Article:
Our commitment to Schizophrenia
Britannia has pioneered the development and marketing of product for the treatment of schizophrenia. We remain committed to making breakthroughs and providing ethical treatments and services for people living with schizophrenia, and to continue to educate the healthcare community.
What is Schizophrenia?
Schizophrenia is a long-term and severe mental health condition that causes a range of psychological symptoms. It is often described as a type of psychosis where people are not always able to distinguish thoughts and ideas from reality.
Its causes remain unknown, but most experts believe it is likely to be caused by a combination of genetic and environmental factors and these will vary from person to person. Some people may be more susceptible to developing schizophrenia than others, and it may become triggered by certain situations, such as stressful life events or drug misuse.
What are the main symptoms of schizophrenia?
Symptoms of schizophrenia are usually grouped as either positive symptoms or negative symptoms.
Acute schizophrenia is characterised primarily by positive symptoms.
Chronic schizophrenia is characterised primarily by negative symptoms.
These appear as excesses or distortions of everyday behaviours:
- hallucinations: hearing or seeing things that do not exist outside of the mind
- delusions: unusual beliefs not based on reality
- muddled speech or thoughts
- chaotic or confused behaviour
These appear as a reduction or loss of everyday functions:
- loss of emotional expression
- poverty of speech
- loss of motivation
Numerous misconceptions exist around this condition – for example, schizophrenia doesn’t cause someone to be violent and people with schizophrenia do not have a split personality.
Schizophrenia statistics in the UK and around the world
Schizophrenia symptoms can start at any age, but most commonly appear when people are in their late teens or early twenties. Schizophrenia occurs in all cultures and societies, and its prevalence is much the same in every country.
People are affected with schizophrenia worldwide1
People are being treated for schizophrenia in the UK2
Split in incidence between women and men2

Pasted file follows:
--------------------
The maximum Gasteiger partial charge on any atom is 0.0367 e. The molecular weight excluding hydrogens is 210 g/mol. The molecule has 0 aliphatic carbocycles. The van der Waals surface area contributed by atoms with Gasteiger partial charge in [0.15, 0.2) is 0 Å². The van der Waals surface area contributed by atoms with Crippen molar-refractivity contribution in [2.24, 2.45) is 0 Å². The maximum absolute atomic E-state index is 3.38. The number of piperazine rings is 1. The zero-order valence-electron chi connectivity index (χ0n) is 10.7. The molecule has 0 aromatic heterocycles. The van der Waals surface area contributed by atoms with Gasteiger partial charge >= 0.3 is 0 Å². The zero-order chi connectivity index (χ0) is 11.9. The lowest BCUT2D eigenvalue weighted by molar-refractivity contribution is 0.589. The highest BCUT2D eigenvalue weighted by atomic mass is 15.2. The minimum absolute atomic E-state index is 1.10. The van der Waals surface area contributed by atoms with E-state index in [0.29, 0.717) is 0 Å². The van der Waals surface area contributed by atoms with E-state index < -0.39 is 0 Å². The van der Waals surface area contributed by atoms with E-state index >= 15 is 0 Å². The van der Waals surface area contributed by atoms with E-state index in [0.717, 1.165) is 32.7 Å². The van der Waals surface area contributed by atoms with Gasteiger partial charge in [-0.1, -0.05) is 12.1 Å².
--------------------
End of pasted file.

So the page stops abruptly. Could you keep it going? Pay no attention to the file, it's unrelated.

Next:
Between 4-5 years older age of onset in women3
* See references below
What treatments are available for schizophrenia?
Schizophrenia is treatable with medication and psychosocial support from family, friends and healthcare providers, and many people respond well to treatment. About 25% of people who suffer an episode of schizophrenia will go on to recover completely without any further problems.1
When schizophrenia is well managed, the chances of severe relapses are reduced. Therapies need to be tailored to each individual person, and the key to successful outcomes is finding the right combination of medications (typically antipsychotics) and the right talking therapies for each person.
Antipsychotic medicines are usually prescribed to control positive symptoms; they are less effective at treating the negative symptoms. Side-effects can include muscle problems, sedation and weight gain. It may take some time to determine what works best for a particular person and medications may need to be taken for a long period of time.
Advice for families
When a partner or other family member is diagnosed with schizophrenia, it can feel challenging and distressing. It is a diagnosis that affects not just the individual, but also other people and relationships. It may be something that will continue long term, with uncertainty about how it may change over time.
It may be a diagnosis that creates feelings of anger or unfairness in individuals and families as they come to terms with it. It may also provide an insight into life or a way of being that has positive aspects to it, providing a level of awareness, understanding and empathy that might not otherwise have been achievable.
It can be difficult for those who have not had direct experience of the condition to fully understand it. Whatever the situation, it may be helpful to connect with other people in a similar position through specialist schizophrenia groups, as well as healthcare support teams.
Further information and dedicated support are available from specialist charities and healthcare organisations, including: